There aren’t many bands anymore that send grown men and women into fits of unbridled, adolescent joy. If you’ve ever been to a Royal Headache show, you’ll know exactly what we mean. Moshing, stage diving, a room full of sweaty fanatics trying to scale the soulful vocal melodies of the enigmatic frontman, Shogun, all testify to a band that has captured the hearts of many and provided them with a slice of punk glory. The band played Vivid Live at the Opera House as a part of the Repressed Records installment earlier this year, and is about to release its second album, High.

“The band started off with immediate, short songs; high energy, like early Buzzcocks singles,” says drummer Chris “Shortty” Shortt, who started the band with guitarist Lawrence Hall in 2008. The community in which Royal Headache is rooted clamoured for its music when it started up and were the reason it played so many gigs in the early days. “Bands like Bed Wettin’ Bad Boys and us, and also [Sydney-based independent record label] RIP Society, created a new space for this type of DIY music,” says Shortt.

Over the years, Royal Headache’s music has had a throng of descriptors thrown at it, from soul-punk to jet rock’n’roll. At its essence, Royal Headache is a soulful band, marked by frontman Shogun’s sterling voice and searing stage presence.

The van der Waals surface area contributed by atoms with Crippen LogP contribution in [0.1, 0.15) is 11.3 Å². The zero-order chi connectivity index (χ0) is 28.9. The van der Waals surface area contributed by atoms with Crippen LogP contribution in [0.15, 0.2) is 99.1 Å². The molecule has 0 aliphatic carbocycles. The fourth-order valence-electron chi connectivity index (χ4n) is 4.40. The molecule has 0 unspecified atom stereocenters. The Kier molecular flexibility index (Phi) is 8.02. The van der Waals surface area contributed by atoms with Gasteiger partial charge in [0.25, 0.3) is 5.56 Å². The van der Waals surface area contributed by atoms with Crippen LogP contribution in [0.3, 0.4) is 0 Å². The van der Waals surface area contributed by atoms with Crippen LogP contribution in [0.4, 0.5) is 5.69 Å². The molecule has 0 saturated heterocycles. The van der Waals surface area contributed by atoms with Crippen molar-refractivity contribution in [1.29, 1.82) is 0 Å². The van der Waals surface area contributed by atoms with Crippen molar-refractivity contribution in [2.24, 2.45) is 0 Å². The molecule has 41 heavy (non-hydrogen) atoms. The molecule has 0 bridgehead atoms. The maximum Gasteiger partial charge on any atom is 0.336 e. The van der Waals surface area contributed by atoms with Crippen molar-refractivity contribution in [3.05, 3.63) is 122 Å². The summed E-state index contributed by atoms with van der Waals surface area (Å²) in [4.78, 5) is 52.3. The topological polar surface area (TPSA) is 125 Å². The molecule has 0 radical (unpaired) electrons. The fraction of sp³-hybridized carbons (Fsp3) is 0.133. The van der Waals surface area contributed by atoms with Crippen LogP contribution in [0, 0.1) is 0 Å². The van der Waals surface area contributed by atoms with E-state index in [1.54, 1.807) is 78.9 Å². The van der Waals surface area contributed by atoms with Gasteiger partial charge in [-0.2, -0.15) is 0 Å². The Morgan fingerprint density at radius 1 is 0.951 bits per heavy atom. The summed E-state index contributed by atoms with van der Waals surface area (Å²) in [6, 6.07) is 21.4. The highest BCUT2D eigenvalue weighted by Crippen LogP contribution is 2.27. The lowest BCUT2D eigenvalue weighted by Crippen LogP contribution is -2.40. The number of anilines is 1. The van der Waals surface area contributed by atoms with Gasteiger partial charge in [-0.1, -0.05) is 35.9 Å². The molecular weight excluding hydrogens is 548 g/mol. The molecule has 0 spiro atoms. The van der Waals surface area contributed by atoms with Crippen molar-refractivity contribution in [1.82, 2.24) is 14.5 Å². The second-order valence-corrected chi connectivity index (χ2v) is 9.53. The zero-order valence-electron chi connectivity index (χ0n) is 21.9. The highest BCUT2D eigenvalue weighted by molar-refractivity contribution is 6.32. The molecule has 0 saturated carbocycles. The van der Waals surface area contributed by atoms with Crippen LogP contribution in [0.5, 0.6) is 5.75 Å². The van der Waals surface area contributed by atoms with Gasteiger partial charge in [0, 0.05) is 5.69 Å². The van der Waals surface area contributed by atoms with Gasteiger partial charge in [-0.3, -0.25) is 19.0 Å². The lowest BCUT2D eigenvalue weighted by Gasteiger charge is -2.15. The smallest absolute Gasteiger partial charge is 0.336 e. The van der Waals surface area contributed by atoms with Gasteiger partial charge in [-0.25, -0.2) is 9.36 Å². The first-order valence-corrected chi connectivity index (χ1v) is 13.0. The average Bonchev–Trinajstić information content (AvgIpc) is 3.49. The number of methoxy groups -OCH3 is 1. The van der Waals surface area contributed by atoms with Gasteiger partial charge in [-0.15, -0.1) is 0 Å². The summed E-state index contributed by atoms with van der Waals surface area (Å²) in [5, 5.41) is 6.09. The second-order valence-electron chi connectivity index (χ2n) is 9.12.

“Shogun used to play guitar in a band called Nintendo Police,” Shortt says. “They’d do this Misfits cover where Shogun would take lead vocals and it was crazy – he was this little 19 year old pulling of this Glenn Danzig-type thing.” Shogun has a soul-piercing voice. “He’s a pretty musical guy,” says Shortt. “He’s very intuitive, so his energy and voice just lifted our songs to the next level. It was pretty obvious from the start that he was the only person for this.”

Throughout its seven-year journey, the band has experienced breaks and sustained periods of togetherness, refusing to take on the obligations and constraints of the music industry. “On our hiatus – we needed to take a step back to get some perspective,” explains Shortt. “We don’t want to ever have to feel obliged to play shows. We only want to do certain things when it feels right within the band. That’s why a record will only come out when it’s ready, not when it’s the ideal time for it to come out.”

New album High is a collection of songs written and recorded by the band over the past few years – an apt representation of the band’s sonic and lyrical evolution. “The 7 inch and the first LP took 12 months of fucking around to get right,” says Shortt, “and the way that * High* has been done is nothing new.” While still channeling the furor, soulfulness and melodic genius of its debut LP, on * High* the band has gravitated towards a cleaner approach, experimenting with different vocal and instrumental treatments. “Over time we’ve been lumped in with the garage-rock thing, but I’d like to think there’s a lot more to this band than that,” says Shortt.

Without any sort of manager or agent, the band has always maintained a hands-on, democratic approach to business matters. “We’re very lucky that we have the freedom to not play a certain quota of shows per month,” says Shortt. “We can still keep control, which is important for us. It means that we don’t have to answer to anyone.”

New album High is available on LP, CD and digitally through What’s Your Rupture from August 21.